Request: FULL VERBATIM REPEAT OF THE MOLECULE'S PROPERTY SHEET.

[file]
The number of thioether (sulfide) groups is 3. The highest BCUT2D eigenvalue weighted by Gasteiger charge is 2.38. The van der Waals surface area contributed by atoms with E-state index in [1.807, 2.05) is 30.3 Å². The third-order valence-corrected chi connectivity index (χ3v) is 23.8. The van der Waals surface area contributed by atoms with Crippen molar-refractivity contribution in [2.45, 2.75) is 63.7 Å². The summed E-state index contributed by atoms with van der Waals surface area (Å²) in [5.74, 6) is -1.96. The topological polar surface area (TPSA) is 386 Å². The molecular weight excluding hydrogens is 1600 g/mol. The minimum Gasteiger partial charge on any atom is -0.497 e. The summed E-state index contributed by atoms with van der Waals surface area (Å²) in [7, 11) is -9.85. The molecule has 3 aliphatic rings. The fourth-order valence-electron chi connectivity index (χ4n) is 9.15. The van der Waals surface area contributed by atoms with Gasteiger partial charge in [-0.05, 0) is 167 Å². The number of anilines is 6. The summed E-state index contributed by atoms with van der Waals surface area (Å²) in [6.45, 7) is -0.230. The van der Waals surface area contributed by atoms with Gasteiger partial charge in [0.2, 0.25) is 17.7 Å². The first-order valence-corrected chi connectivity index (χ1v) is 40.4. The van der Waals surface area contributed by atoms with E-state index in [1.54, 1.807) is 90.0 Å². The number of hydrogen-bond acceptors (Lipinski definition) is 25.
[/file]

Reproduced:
The number of thioether (sulfide) groups is 3. The highest BCUT2D eigenvalue weighted by Gasteiger charge is 2.38. The van der Waals surface area contributed by atoms with E-state index in [1.807, 2.05) is 30.3 Å². The third-order valence-corrected chi connectivity index (χ3v) is 23.8. The van der Waals surface area contributed by atoms with Crippen molar-refractivity contribution in [2.45, 2.75) is 63.7 Å². The summed E-state index contributed by atoms with van der Waals surface area (Å²) in [5.74, 6) is -1.96. The topological polar surface area (TPSA) is 386 Å². The molecular weight excluding hydrogens is 1600 g/mol. The minimum Gasteiger partial charge on any atom is -0.497 e. The summed E-state index contributed by atoms with van der Waals surface area (Å²) in [7, 11) is -9.85. The molecule has 3 aliphatic rings. The fourth-order valence-electron chi connectivity index (χ4n) is 9.15. The van der Waals surface area contributed by atoms with Gasteiger partial charge in [-0.05, 0) is 167 Å². The number of anilines is 6. The summed E-state index contributed by atoms with van der Waals surface area (Å²) in [6.45, 7) is -0.230. The van der Waals surface area contributed by atoms with Gasteiger partial charge in [0.2, 0.25) is 17.7 Å². The first-order valence-corrected chi connectivity index (χ1v) is 40.4. The van der Waals surface area contributed by atoms with E-state index in [1.54, 1.807) is 90.0 Å². The number of hydrogen-bond acceptors (Lipinski definition) is 25.